My favorite apricot memory goes back about five summers, when I had the good fortune to "house sit" for two weeks in Sante Fe. The house was large and comfortable, but the great cause for celebration was the enormous apricot tree in the side yard.
When I arrived, I spotted a bed of fallen apricots beneath the majestic tree. A tall ladder standing nearby invited picking the luscious fruits from on high. I had never eaten an apricot off the tree before, and I quickly clambered up the ladder before unpacking my suitcase. Indeed, I went slightly insane for the first few days, eating the luscious fruits about as fast as I could pluck them from the tree. The intense "apricotness" of this experience left a lasting impression.
There were literally hundreds of these dense textured, fruity orbs at the peak of perfection and screaming for attention. After I could eat no more, I starting halving, pitting, and drying the apricots in a slow oven. I made apricot pies, apricot compotes, apricot cakes, and apricot muffins. I made new friends in the neighborhood for the sole purpose of finding good homes for my apricot creations. Then I stocked the freezer with home-baked goodies for my generous hosts. And still there were more apricots...
In New York City, where I live, there is a fruiting fig tree in a garden on the Lower East Side, and we all know that a tree grows in Brooklyn, but I can assure you that it doesn't bear apricots. And the painful truth is that it's near impossible to find a good fresh apricot in this otherwise great town. Every few years, when I'm feeling particularly optimistic on a glorious summer's day, I get a yen for fresh apricots and buy some. After taking a few bites, I vow never to do so again: the apricots we get in this part of the country suffer terribly from jet lag.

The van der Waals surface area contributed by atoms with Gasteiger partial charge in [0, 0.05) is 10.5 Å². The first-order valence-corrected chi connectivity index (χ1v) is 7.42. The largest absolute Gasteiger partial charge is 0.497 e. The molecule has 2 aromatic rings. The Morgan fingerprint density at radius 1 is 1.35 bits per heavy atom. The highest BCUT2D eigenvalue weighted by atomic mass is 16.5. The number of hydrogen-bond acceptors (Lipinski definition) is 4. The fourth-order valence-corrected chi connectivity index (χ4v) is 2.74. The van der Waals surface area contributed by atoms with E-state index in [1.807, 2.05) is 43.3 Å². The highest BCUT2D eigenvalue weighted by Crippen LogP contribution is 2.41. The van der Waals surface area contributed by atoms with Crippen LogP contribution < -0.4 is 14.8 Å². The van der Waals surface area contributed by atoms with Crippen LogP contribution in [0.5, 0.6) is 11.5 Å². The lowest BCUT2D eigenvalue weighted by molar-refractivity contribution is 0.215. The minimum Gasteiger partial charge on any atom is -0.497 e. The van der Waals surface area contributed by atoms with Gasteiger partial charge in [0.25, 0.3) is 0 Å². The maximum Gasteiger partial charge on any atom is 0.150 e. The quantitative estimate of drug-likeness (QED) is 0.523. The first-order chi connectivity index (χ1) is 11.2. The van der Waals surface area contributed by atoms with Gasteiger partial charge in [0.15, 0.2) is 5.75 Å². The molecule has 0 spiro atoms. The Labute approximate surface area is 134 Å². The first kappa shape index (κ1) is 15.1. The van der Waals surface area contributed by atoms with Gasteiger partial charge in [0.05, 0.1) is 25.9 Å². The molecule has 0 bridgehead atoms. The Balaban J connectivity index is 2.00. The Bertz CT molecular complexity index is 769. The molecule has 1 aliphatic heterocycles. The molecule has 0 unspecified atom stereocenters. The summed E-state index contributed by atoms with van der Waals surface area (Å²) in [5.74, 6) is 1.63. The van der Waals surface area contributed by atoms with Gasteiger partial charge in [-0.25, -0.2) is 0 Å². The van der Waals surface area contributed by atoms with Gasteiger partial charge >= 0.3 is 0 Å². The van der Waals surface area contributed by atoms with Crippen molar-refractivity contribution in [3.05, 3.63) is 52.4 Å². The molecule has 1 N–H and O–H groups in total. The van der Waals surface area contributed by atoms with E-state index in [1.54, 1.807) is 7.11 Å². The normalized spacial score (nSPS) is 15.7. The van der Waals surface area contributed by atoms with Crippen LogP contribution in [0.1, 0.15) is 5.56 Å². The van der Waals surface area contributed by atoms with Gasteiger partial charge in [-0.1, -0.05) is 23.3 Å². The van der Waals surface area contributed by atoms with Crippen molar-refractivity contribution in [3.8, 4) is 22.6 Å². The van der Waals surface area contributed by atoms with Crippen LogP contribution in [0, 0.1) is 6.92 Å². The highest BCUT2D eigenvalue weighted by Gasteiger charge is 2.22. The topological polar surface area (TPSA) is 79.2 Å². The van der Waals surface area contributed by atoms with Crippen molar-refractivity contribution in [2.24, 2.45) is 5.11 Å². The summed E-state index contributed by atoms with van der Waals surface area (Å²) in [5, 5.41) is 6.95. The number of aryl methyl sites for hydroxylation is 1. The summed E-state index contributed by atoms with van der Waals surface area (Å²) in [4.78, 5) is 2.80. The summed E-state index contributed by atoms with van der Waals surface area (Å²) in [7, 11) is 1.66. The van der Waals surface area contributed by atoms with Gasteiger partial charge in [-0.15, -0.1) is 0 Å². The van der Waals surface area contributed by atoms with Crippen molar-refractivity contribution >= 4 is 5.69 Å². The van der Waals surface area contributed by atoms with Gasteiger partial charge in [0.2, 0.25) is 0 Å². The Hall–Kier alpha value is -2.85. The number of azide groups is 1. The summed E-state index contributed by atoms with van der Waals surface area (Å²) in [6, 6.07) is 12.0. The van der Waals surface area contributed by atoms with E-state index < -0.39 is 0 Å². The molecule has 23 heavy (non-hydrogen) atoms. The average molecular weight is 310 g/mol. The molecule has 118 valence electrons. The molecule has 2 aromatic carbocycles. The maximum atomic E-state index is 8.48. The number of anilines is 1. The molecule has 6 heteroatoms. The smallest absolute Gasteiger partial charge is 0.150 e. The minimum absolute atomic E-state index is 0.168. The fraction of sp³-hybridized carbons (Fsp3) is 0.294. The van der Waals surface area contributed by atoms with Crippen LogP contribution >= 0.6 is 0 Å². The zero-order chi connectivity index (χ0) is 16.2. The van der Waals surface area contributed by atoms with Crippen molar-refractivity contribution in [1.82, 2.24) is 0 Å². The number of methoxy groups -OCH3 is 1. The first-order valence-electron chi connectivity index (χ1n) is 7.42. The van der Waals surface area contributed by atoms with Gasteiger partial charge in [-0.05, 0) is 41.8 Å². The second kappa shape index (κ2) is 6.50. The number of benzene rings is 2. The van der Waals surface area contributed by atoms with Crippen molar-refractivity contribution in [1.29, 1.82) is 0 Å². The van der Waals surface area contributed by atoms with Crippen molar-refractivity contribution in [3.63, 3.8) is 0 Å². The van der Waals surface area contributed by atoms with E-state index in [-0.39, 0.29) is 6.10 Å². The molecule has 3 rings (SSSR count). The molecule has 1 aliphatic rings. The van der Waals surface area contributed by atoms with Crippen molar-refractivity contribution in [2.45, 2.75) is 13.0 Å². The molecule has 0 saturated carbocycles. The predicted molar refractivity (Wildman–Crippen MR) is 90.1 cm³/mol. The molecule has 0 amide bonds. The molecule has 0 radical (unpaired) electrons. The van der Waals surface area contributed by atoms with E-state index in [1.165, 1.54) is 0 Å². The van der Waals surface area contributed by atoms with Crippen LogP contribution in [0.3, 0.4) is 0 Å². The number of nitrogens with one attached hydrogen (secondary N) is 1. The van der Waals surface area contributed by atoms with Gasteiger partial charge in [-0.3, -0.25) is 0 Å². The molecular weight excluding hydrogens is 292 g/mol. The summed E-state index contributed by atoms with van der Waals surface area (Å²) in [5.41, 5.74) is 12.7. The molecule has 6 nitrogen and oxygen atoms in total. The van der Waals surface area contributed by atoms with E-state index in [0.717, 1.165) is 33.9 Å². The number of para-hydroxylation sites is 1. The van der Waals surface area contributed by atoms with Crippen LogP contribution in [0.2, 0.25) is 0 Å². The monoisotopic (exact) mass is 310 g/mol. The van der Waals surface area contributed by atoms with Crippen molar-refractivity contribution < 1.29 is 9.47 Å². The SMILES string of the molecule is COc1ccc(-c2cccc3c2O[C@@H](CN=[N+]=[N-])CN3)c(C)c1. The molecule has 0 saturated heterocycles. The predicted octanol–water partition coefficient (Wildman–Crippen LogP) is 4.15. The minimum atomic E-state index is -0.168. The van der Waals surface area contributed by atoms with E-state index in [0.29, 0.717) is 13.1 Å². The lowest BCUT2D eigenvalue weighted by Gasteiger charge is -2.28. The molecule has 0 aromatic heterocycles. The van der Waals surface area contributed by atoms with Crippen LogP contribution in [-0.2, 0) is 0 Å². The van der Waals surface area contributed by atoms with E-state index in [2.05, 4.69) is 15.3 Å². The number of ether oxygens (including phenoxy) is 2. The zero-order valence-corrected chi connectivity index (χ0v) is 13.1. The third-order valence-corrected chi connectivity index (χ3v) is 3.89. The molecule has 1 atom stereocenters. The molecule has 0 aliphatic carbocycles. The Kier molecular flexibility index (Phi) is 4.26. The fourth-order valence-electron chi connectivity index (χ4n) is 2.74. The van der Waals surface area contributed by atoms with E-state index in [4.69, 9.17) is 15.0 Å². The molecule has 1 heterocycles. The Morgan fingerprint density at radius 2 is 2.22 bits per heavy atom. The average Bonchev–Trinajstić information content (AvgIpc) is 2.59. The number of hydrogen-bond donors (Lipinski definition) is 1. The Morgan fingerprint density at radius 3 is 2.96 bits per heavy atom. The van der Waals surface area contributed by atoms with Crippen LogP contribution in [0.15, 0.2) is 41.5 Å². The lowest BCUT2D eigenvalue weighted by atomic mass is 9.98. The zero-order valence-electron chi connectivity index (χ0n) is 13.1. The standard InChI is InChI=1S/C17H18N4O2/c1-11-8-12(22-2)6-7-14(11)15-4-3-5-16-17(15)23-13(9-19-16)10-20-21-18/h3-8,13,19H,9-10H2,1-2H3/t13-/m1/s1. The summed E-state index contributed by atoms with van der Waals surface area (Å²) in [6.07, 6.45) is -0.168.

That is, unless they are dried apricots. These days, I get my apricot fix by indulging in intensely sweet, creamy organic dried apricots from California. These delights are brownish, not the bright Halloween orange of apricots whose color is garishly dyed by chemical preservatives.
Try them in this bulgur pilaf scented with the spices of North Africa. The pilaf goes well with roasts and grills. It's good warm or at room temperature.
Heat the oil in a heavy, 2-quart saucepan. Add the onions and cook over medium-high heat until they are translucent, about 3 minutes. Stir in the coriander, cardamom and cinnamon, and cook another minute. Stir in the bulgur and coat it with the oil. Continue coo king, stirring frequently, until the bulgur emits a faint toasted aroma, about 3 minutes. Stir in the carrot, 2 1/4 cups water, salt, and the lemon slices.
Bring to a boil. Cover, lower the heat, and cook over medium-low heat until the bulgur is tender, 20 to 25 minutes. Remove from the heat and let steam for 10 minutes, or until ready to serve.